Discussion in 'Military History and Militaria' started by oldbaldy, May 10, 2007.
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From The Scotsman:
Sassoon - anti war but a bally hero all the same. I bet his MC goes for much more than 25 grand
A man much misunderstood, since his re-discovery in the anti-'Nam 60s.
He knew we had to defeat the Hun - everybody did. He believed we could do it. He began his protest poetry in 1917, when the whole of the BEF was chronically fatigued - he perhaps more than most, given the way he earned his nickname - and frustrated at the lack of progress on the Western Front, but determined to see it through (if you read enough first hand accounts, you will detect all these sentiments very clearly).
He chose - as an impetuous and articulate young man - to accuse the Generals of being "incompetent swine". I'm not sure how much attention he received then, in comparison to in the latter half of the 20thC.
The 100,000 who turned out to see off Earl Haig in 1927 suggest that many of his contemporaries held a quite different view.
Sadly, only 'the Sassoon protest poetry perspective' is allowed to pervade the school sylabus, and the almighty achievements of Haig's Army between march 1918 and the Armistice are more or less forgotten.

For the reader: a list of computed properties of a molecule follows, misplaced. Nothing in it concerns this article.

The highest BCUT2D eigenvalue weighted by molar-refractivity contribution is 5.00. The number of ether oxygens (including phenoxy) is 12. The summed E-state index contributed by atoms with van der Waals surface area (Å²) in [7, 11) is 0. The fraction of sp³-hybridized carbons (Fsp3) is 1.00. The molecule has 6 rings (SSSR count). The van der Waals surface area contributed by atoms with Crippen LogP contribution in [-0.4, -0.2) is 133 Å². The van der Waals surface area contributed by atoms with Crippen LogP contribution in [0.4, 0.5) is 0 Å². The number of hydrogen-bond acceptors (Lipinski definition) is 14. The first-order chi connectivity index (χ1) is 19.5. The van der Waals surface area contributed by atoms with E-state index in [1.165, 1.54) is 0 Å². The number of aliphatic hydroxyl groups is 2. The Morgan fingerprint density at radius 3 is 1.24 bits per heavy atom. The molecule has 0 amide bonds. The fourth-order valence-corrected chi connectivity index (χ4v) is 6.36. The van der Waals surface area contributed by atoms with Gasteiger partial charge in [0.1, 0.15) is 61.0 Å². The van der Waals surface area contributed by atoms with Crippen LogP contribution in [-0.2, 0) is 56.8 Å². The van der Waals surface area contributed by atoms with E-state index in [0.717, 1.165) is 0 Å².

Indeed Stonker, indeed. Richard Holmes of blessed regard has stated that the "butchery" of the Somme Battles was a critical factor in the Allies eventual victory in 1918. Sassoon recovered some of his military ardour after his PTSD-induced "wobble" but obviously had learned from his experience that there were old subbies and bold subbies in an inf bn - but no old bold subbies.
As to the "many others" assuming Sassoon had flung his medal into the MC, he states quite clearly in every recounting of the incident that it was the ribbon only. (see p.230-231 Memoirs of an Infantry Officer for example)
Shame the chap didn't donate everything to the IWM rather than just the revolver. Let's hope they can buy it.
'Tis the same phenomenon as the 'forgotten vicotry' of 1918, but written in smaller font.
Why bother with the evidence, when there's a perfectly inaccurate myth to cling on to.
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